PEF home page and weblog
Last week I was in Whitehorse where I released a peer-reviewed policy report on poverty in Yukon. The report was part of the much larger Social Economy Research Network of Northern Canada project. Report findings include the following: -Ignoring poverty can be quite costly, as has been clearly demonstrated by research on the ‘costs of [...]
Posted by Nick Falvo under Canada's North, child benefits, Conservative government, fiscal federalism, health care, housing, income support, Indigenous people, inequality, minimum wage, poverty, Quebec, social policy, wealth, women, Yukon.
May 27th, 2012
December marked the three-year anniversary of Ontario’s Poverty Reduction Strategy. While I believe there is much to celebrate, much remains to be done. The Strategy surprised a lot of observers, especially in light of the fact that it was announced in December 2008, just as Ontario was entering a recession. Its focus was almost exclusively [...]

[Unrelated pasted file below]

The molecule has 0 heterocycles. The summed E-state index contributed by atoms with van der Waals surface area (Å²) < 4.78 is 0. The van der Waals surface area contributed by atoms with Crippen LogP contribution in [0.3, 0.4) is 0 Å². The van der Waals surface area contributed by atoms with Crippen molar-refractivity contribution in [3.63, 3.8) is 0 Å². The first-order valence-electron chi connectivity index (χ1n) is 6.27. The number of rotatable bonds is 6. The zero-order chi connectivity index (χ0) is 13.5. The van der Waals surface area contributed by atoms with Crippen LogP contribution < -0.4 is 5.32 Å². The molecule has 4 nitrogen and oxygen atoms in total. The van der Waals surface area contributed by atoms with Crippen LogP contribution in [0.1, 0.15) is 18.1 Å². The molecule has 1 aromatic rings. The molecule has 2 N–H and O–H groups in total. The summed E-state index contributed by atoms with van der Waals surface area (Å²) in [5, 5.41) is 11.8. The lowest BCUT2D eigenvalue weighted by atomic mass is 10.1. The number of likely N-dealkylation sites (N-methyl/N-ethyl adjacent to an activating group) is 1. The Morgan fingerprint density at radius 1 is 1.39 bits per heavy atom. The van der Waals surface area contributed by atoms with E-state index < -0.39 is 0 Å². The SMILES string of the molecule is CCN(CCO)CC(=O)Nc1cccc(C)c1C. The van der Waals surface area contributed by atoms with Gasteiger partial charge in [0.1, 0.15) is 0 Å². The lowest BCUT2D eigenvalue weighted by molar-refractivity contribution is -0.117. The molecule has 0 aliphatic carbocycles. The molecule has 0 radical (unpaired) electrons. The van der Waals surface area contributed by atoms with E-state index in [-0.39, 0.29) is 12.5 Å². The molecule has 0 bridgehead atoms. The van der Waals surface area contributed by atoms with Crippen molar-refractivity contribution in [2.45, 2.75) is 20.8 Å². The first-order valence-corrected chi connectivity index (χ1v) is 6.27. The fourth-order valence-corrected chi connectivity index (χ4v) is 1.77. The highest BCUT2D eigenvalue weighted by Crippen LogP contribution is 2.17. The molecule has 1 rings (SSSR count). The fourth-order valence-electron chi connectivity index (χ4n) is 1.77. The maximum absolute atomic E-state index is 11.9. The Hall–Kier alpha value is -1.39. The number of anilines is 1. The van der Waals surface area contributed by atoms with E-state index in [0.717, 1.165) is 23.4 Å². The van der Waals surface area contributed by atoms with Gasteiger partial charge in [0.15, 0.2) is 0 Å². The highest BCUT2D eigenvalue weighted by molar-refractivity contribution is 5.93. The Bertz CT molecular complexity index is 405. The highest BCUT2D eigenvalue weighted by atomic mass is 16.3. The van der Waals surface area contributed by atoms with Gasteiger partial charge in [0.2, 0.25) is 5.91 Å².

Posted by Nick Falvo under child benefits, Conservative government, corporate income tax, early learning, economic crisis, education, fiscal federalism, fiscal policy, housing, income support, income tax, Indigenous people, inequality, minimum wage, Ontario, poverty, progressive economic strategies, recession, social indicators, social policy, taxation, unemployment.
January 8th, 2012
Statscan have released an interesting paper, “The Income Management Strategies of Older Couples in Canada.” It looks at who controls the family finances in couples with one partner aged 45 and over. (They used the age cut off because a special question was added to the General Social Survey which is restricted to that age [...]
Two weeks ago, the report of a government-appointed panel on Ontario’s social assistance system was made public. The report, entitled “Recommendations for an Ontario Income Security Review,” was written by the 11-member Ontario Social Assistance Review Advisory Council, which had been struck in December 2009 by the McGuinty government. The Council had been asked to make recommendations on [...]
This report from Ken Battle of the Caledon Institute was released today. I’ve not yet had a chance to read it in full but the approach seems bang-on to me – fold the two new badly designed Tory child benefits into the CCTB, with a new and much higher maximum of $5,000, phased out relatively [...]